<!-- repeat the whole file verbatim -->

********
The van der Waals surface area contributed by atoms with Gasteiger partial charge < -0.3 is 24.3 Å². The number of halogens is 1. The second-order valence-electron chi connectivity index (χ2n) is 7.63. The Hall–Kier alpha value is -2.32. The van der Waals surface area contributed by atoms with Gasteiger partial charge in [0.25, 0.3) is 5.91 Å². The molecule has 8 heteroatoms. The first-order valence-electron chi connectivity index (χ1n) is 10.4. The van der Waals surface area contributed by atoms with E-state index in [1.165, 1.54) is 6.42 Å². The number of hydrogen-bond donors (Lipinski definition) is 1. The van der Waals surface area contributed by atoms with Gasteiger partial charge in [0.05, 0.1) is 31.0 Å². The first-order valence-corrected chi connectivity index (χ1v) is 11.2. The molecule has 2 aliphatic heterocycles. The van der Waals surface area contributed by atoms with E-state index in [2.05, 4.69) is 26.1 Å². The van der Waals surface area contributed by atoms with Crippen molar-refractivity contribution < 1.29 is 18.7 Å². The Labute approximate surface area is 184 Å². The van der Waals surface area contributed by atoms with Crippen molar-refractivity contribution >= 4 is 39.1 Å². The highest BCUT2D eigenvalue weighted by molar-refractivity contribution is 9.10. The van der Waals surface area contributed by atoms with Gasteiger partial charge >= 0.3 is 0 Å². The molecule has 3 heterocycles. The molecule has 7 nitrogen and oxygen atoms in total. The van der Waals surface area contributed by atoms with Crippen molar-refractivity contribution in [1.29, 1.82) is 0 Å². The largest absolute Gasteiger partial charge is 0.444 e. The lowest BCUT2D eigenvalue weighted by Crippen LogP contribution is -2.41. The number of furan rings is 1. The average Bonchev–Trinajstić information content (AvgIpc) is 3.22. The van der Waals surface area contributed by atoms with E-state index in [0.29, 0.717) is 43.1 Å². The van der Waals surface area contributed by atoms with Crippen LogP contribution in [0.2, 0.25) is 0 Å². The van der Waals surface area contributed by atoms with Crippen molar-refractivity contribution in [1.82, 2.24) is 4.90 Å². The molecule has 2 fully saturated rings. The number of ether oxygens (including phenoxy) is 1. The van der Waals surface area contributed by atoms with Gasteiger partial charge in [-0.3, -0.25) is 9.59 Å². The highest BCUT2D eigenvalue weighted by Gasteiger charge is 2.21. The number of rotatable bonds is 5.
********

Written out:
The van der Waals surface area contributed by atoms with Gasteiger partial charge < -0.3 is 24.3 Å². The number of halogens is 1. The second-order valence-electron chi connectivity index (χ2n) is 7.63. The Hall–Kier alpha value is -2.32. The van der Waals surface area contributed by atoms with Gasteiger partial charge in [0.25, 0.3) is 5.91 Å². The molecule has 8 heteroatoms. The first-order valence-electron chi connectivity index (χ1n) is 10.4. The van der Waals surface area contributed by atoms with E-state index in [1.165, 1.54) is 6.42 Å². The number of hydrogen-bond donors (Lipinski definition) is 1. The van der Waals surface area contributed by atoms with Gasteiger partial charge in [0.05, 0.1) is 31.0 Å². The first-order valence-corrected chi connectivity index (χ1v) is 11.2. The molecule has 2 aliphatic heterocycles. The van der Waals surface area contributed by atoms with E-state index in [2.05, 4.69) is 26.1 Å². The van der Waals surface area contributed by atoms with Crippen molar-refractivity contribution < 1.29 is 18.7 Å². The Labute approximate surface area is 184 Å². The van der Waals surface area contributed by atoms with Crippen molar-refractivity contribution >= 4 is 39.1 Å². The highest BCUT2D eigenvalue weighted by molar-refractivity contribution is 9.10. The van der Waals surface area contributed by atoms with Gasteiger partial charge >= 0.3 is 0 Å². The molecule has 3 heterocycles. The molecule has 7 nitrogen and oxygen atoms in total. The van der Waals surface area contributed by atoms with Crippen molar-refractivity contribution in [1.29, 1.82) is 0 Å². The largest absolute Gasteiger partial charge is 0.444 e. The lowest BCUT2D eigenvalue weighted by Crippen LogP contribution is -2.41. The number of furan rings is 1. The average Bonchev–Trinajstić information content (AvgIpc) is 3.22. The van der Waals surface area contributed by atoms with E-state index in [0.29, 0.717) is 43.1 Å². The van der Waals surface area contributed by atoms with Crippen LogP contribution in [0.2, 0.25) is 0 Å². The van der Waals surface area contributed by atoms with Crippen molar-refractivity contribution in [1.82, 2.24) is 4.90 Å². The molecule has 2 fully saturated rings. The number of ether oxygens (including phenoxy) is 1. The van der Waals surface area contributed by atoms with Gasteiger partial charge in [-0.3, -0.25) is 9.59 Å². The highest BCUT2D eigenvalue weighted by Gasteiger charge is 2.21. The number of rotatable bonds is 5.